Mexican-born candidate for mayor of Chicago and upstart challenger Jesus “Chuy” Garcia told Efe that if he wins Chicago’s all-Democratic mayoral runoff against incumbent Rahm Emanuel, it will have nationwide repercussions.
Should he win on Tuesday, questions could arise about the direction the Democratic Party is taking, because “the election in the nation’s third-largest city could be a “referendum” between the two wings that seek control of the party” Chuy said.
The more conservative wing will be represented by Rahm because of his “ties to big capital and financial interests,” while Garcia will represent the more popular faction “of working folks,” he said.
His victory would send a message “to Democrats who cater to the rich and powerful with a corporate agenda that seeks to privatize everything without a thought for our neighborhoods,” the Mexican-born county commissioner said.
According to Garcia, his campaign “has assembled the elements of victory,” with the majority backing of Latinos, who make up 14 percent of the electorate, and significant support among African Americans, Asians, Muslims and white progressives.
“We’ve got together a pretty diverse coalition, something that’s unprecedented for a candidate from the minority community,” he said.
Garcia, who has lived in Chicago since the age of 10, was a city alderman and Illinois state senator before winning a seat on the Cook County Commission.
The 59-year-old was the third choice of the city’s progressives, who turned to him after a higher-profile black female politician declined to run and the head of the Chicago teachers’ union, also an African American woman, had to bow out when she was diagnosed with a brain tumor.
In the first round, held Feb. 24, Emanuel had four challengers and failed to win 50 percent of the vote plus one, which would have avoided a runoff, despite an intense advertising campaign backed by a campaign fund 10 times richer than Garcia’s, who won 34 percent of the vote compared with 45 percent for the incumbent.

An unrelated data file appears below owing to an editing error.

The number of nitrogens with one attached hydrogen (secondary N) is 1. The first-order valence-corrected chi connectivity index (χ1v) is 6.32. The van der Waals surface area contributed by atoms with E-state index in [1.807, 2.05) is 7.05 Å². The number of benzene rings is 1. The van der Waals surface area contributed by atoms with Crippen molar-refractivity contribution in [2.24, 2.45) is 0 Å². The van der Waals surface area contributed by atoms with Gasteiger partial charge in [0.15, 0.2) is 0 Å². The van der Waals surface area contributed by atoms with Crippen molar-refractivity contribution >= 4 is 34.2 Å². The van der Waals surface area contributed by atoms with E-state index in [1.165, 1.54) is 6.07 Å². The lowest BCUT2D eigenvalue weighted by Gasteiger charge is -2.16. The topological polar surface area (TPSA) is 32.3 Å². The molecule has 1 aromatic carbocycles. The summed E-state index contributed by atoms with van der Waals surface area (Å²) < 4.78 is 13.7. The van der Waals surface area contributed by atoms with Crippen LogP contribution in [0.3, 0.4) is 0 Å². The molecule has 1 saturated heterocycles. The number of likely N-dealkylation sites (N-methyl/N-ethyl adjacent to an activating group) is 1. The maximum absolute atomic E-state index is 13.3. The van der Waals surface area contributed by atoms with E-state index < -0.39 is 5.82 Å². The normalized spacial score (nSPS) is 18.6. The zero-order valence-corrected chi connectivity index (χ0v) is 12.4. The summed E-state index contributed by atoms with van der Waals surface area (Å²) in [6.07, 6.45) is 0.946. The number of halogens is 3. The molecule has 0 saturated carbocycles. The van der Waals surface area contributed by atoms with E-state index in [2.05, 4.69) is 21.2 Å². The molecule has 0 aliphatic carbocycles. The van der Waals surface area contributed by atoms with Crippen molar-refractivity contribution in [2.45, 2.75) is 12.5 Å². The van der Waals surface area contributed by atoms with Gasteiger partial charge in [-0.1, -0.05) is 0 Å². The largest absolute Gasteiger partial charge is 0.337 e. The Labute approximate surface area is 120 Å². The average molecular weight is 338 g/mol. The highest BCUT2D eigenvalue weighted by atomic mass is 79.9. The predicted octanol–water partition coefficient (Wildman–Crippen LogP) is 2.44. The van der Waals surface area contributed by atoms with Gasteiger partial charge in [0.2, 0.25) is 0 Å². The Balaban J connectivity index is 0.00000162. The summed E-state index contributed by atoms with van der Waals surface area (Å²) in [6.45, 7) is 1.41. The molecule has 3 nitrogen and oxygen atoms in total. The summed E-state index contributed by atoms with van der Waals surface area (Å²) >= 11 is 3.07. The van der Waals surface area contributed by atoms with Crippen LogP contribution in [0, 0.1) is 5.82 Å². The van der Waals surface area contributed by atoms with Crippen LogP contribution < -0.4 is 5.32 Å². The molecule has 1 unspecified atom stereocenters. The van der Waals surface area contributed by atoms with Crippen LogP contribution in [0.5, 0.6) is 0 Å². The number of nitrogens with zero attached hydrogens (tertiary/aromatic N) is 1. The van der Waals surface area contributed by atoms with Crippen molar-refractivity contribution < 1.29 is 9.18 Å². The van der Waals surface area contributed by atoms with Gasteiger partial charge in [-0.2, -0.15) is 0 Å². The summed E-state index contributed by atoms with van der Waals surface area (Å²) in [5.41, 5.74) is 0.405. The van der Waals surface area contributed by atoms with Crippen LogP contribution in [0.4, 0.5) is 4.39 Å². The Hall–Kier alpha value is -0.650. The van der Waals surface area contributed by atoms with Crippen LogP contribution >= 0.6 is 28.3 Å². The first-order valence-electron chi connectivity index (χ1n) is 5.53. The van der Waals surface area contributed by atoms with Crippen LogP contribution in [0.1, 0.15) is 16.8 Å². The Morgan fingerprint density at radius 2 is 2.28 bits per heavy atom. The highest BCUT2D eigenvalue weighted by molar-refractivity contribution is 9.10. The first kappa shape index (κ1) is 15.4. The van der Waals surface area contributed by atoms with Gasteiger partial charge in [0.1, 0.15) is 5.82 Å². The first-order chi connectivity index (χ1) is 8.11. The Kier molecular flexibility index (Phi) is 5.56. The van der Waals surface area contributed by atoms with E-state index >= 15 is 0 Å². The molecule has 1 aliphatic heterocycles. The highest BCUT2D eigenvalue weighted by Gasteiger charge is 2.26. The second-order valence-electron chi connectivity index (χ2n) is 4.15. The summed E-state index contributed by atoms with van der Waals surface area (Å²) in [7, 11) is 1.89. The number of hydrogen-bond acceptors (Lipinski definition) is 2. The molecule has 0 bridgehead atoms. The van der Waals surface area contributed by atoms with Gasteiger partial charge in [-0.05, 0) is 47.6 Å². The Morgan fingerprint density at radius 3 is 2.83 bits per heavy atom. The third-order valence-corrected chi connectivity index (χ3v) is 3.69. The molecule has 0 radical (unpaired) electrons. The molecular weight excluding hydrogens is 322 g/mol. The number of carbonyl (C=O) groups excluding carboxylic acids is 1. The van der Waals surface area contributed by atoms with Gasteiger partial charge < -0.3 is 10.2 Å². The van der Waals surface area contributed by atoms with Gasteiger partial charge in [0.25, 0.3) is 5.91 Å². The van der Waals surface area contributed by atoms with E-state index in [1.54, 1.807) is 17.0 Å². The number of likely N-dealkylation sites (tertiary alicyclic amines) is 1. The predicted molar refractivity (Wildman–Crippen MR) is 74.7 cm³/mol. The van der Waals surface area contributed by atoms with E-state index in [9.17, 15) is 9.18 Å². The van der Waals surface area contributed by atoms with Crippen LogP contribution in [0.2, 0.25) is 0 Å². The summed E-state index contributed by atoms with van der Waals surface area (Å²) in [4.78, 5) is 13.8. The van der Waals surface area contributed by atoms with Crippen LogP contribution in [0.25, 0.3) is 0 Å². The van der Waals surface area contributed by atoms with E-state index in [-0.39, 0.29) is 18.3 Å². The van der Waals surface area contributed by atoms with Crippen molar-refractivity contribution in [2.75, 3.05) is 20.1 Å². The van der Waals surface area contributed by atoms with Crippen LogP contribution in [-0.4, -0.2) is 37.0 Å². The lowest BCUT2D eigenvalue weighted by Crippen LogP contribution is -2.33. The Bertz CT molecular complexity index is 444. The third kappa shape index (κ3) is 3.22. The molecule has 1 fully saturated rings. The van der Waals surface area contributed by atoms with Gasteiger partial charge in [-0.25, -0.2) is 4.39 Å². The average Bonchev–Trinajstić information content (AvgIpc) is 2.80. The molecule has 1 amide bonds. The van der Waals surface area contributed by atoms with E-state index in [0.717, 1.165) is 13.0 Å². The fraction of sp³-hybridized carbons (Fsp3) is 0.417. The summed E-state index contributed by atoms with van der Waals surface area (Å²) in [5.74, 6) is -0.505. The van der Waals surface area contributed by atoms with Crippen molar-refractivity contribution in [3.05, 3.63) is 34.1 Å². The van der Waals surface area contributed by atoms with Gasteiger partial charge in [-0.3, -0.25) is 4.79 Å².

The Hispanic candidate noted that his strategy for the runoff was to mobilize thousands of volunteers “who will make the difference” this Tuesday, knocking on doors and getting out the vote over social networks.
Most of the volunteers are from unions, which also chipped in money to pay for his ad campaign.
Garcia points to “a great push for change,” in particular among working families in Chicago affected by insecurity and economic inequality.
The latest polls give Rahm a 51.3 percent voter preference, compared with 33 percent for Garcia, while 15.6 percent are undecided.
But Garcia said he’s not worried because, in his opinion, the polls do not really reflect Chicago’s electorate and he believes in the enthusiasm he has observed among his neighbors.
“People want to take a new direction and the racial or ethnic group doesn’t matter, and that motivates and excites me,” he said.
With the chance of becoming the first Latino mayor of Chicago, Garcia said his goal is to work on behalf of everyone.
“The city has enormous diversity and in order to make progress, I’ll have to see to the needs of everyone,” Garcia concluded.
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